The Sumerians

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I was taught in school that the Sumerians were the world’s first civilization.  What this actually meant was that they were the earliest civilization with writing that we knew of.  I’m not sure this is true any more.  It seems we keep finding earlier and earlier evidence of civilizations, and even of writing, from all over the world.  Look here for example.

The Sumerians flourished in Mesopotamia around 3000 BC.  (Obviously, they must have started earlier than this, since this is the approximate date of the earliest records that we have found.  They could have started much earlier.)   Their language is not clearly related to any known language families that are around today.   Indeed, we only know how to translate their language because the Akkadians later adapted the Sumerian writing system and continued to use Sumerian as a classical language long after it had died out as a living language. 

It is a pretty language (my completely objective opinion).  In The Long Guest, the names Nimri, Ninna, Ninshi, Shulgi, and Enmer are composed of syllables taken from the – usually much longer – Sumerian names.  Some examples of Sumerian names: Shu-Sin, Shulgi, Inanna, Enlil, Ningal, Ninurta.  

I drew on Sumerian because it is a very early language in approximately the same part of the world as the tower of Babel, with the same highly centralized urban/religious social structure that we see clearly in the story of Babel. 

One last note about the Sumerians.  There is a strong possibility that they were black.  It is hard to tell what ancient peoples looked like, because they did not leave us color pictures, but apparently the Sumerians refer to themselves in their documents as “the black-headed ones.” For more information, see this article by Arthur C. Custance.

Sources:

“Cucuteni-Trypillia culture,” from Wikipedia, https://en.wikipedia.org/wiki/Cucuteni-Trypillia_culture . This is where I learned about the Vinca-Turdas script.

Ostler, Nicholas.  Empires of the Word: A Language History of the World. HarperCollins Publishers Inc., 10 East 53rd Street, New York, NY 10022, 2005.  615 pages.  (Sumerian, p. 49 – 58.)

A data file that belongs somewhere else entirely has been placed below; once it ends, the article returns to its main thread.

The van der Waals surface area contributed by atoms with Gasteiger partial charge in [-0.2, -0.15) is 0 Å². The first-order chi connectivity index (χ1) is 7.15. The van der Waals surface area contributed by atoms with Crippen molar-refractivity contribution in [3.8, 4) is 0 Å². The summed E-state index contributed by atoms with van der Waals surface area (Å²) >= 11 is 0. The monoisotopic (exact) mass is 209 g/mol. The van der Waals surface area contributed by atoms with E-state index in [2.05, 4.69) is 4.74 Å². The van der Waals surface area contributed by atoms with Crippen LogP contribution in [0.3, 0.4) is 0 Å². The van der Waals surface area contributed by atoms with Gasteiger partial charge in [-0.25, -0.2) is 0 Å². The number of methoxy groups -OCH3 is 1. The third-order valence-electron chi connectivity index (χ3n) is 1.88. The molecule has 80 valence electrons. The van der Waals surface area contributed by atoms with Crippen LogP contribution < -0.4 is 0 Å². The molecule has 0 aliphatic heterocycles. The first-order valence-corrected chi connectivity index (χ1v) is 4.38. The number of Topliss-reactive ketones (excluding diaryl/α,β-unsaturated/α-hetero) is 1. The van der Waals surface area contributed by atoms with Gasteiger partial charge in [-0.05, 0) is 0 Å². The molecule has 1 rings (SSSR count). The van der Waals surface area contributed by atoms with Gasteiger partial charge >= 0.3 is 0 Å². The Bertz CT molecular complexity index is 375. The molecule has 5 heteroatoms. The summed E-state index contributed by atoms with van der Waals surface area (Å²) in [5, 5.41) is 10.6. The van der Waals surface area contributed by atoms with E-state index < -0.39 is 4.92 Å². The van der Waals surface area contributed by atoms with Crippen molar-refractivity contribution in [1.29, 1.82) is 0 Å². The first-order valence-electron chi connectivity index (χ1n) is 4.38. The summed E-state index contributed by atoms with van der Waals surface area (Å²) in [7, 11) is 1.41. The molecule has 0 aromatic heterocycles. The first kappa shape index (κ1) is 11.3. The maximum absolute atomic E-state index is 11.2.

6 thoughts on “The Sumerians

  1. journeyofrest

    Hi, this is Amy, thanks for getting in touch and for the invitation. Tell me more about what you are up to! Is this your first novel?

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    1. Sorry, Amy, my last reply was perhaps not 100% clear.
      The Long Guest is the first novel I have written. I have no novels published yet. I have been trying for more than a year to find a literary agent. Apparently, the market is tight right now: about a gazillion other people are doing the same thing.
      If I don’t succeed with literary agents and traditional publishers, I will probably indie publish. Then you will be able to buy books via links from this web site. In the meantime, this blog is just about interesting topics related to writing and to the ancient world. Such topics could fuel a blog indefinitely.
      I appreciate your question. I’ll add it to the FAQs page.

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  2. Jenifer. Interesting. Glad I signed up. Almost didn’t. FWIW I checked out agents and publishers and switched to indie. Two out so far. I don’t sell many books, but a real editor picked up the first one from a writing group I’m in and is reworking it to royalty publish. How about that? Have you checked out groups in your area? I’ve forgotten, is your book Christian? If so, are you in the ACFW? Tom

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    1. Hi, Tom! Congrats on your book getting picked up. And thanks for joining the blog. That warms my little heart.

      I’m not in a critique group. I do have a posse of beloved fellow writers and beta readers (or alpha readers, or first readers, or whatever you call them), whom you may end up meeting through this blog.

      My book is Christian in that it’s alternative/speculative history about the ancient world as hinted at in the Bible. It’s not beat-you-on-the-head Christian, though. I think it could sell as fantasy novel in either the Christian or the secular market, but no publishing professionals agree with me so far. 🙂

      I’m not in the ACFW. Sounds like it costs money? There are so many good things you can do for your career as a writer, but they all cost money, which means I can’t do them all at once. Baby steps … Anyway, are you in it?

      Thanks for stopping by.

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  3. Pingback: Two Views on the Sons of Noah – Out of Babel

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